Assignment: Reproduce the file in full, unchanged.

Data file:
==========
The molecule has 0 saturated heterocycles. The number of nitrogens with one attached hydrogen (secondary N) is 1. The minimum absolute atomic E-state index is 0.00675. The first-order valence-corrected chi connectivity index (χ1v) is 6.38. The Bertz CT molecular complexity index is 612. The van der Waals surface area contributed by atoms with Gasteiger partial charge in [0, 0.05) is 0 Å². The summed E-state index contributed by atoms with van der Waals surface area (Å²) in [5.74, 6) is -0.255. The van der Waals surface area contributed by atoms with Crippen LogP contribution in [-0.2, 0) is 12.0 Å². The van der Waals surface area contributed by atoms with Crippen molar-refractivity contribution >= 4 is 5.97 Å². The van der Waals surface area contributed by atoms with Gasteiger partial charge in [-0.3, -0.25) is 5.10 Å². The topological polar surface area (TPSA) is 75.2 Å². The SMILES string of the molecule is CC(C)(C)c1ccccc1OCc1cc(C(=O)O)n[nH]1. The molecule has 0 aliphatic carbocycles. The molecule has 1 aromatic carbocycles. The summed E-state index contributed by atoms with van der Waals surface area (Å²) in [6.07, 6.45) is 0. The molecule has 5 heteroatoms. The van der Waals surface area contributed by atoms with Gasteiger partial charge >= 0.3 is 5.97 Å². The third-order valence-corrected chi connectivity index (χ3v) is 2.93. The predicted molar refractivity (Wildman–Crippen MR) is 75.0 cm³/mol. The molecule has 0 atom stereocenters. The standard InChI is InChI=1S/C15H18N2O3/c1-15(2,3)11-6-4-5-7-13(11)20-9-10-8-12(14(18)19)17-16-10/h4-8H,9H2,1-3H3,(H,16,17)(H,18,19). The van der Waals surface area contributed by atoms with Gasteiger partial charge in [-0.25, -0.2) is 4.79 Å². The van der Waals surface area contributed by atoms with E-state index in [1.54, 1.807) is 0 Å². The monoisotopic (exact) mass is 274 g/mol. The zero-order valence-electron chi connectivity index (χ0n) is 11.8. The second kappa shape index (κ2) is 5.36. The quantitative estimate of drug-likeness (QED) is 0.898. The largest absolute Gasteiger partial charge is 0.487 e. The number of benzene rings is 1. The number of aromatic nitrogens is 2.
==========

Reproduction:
The molecule has 0 saturated heterocycles. The number of nitrogens with one attached hydrogen (secondary N) is 1. The minimum absolute atomic E-state index is 0.00675. The first-order valence-corrected chi connectivity index (χ1v) is 6.38. The Bertz CT molecular complexity index is 612. The van der Waals surface area contributed by atoms with Gasteiger partial charge in [0, 0.05) is 0 Å². The summed E-state index contributed by atoms with van der Waals surface area (Å²) in [5.74, 6) is -0.255. The van der Waals surface area contributed by atoms with Crippen LogP contribution in [-0.2, 0) is 12.0 Å². The van der Waals surface area contributed by atoms with Crippen molar-refractivity contribution >= 4 is 5.97 Å². The van der Waals surface area contributed by atoms with Gasteiger partial charge in [-0.3, -0.25) is 5.10 Å². The topological polar surface area (TPSA) is 75.2 Å². The SMILES string of the molecule is CC(C)(C)c1ccccc1OCc1cc(C(=O)O)n[nH]1. The molecule has 0 aliphatic carbocycles. The molecule has 1 aromatic carbocycles. The summed E-state index contributed by atoms with van der Waals surface area (Å²) in [6.07, 6.45) is 0. The molecule has 5 heteroatoms. The van der Waals surface area contributed by atoms with Gasteiger partial charge >= 0.3 is 5.97 Å². The third-order valence-corrected chi connectivity index (χ3v) is 2.93. The predicted molar refractivity (Wildman–Crippen MR) is 75.0 cm³/mol. The molecule has 0 atom stereocenters. The standard InChI is InChI=1S/C15H18N2O3/c1-15(2,3)11-6-4-5-7-13(11)20-9-10-8-12(14(18)19)17-16-10/h4-8H,9H2,1-3H3,(H,16,17)(H,18,19). The van der Waals surface area contributed by atoms with Gasteiger partial charge in [-0.25, -0.2) is 4.79 Å². The van der Waals surface area contributed by atoms with E-state index in [1.54, 1.807) is 0 Å². The monoisotopic (exact) mass is 274 g/mol. The zero-order valence-electron chi connectivity index (χ0n) is 11.8. The second kappa shape index (κ2) is 5.36. The quantitative estimate of drug-likeness (QED) is 0.898. The largest absolute Gasteiger partial charge is 0.487 e. The number of benzene rings is 1. The number of aromatic nitrogens is 2.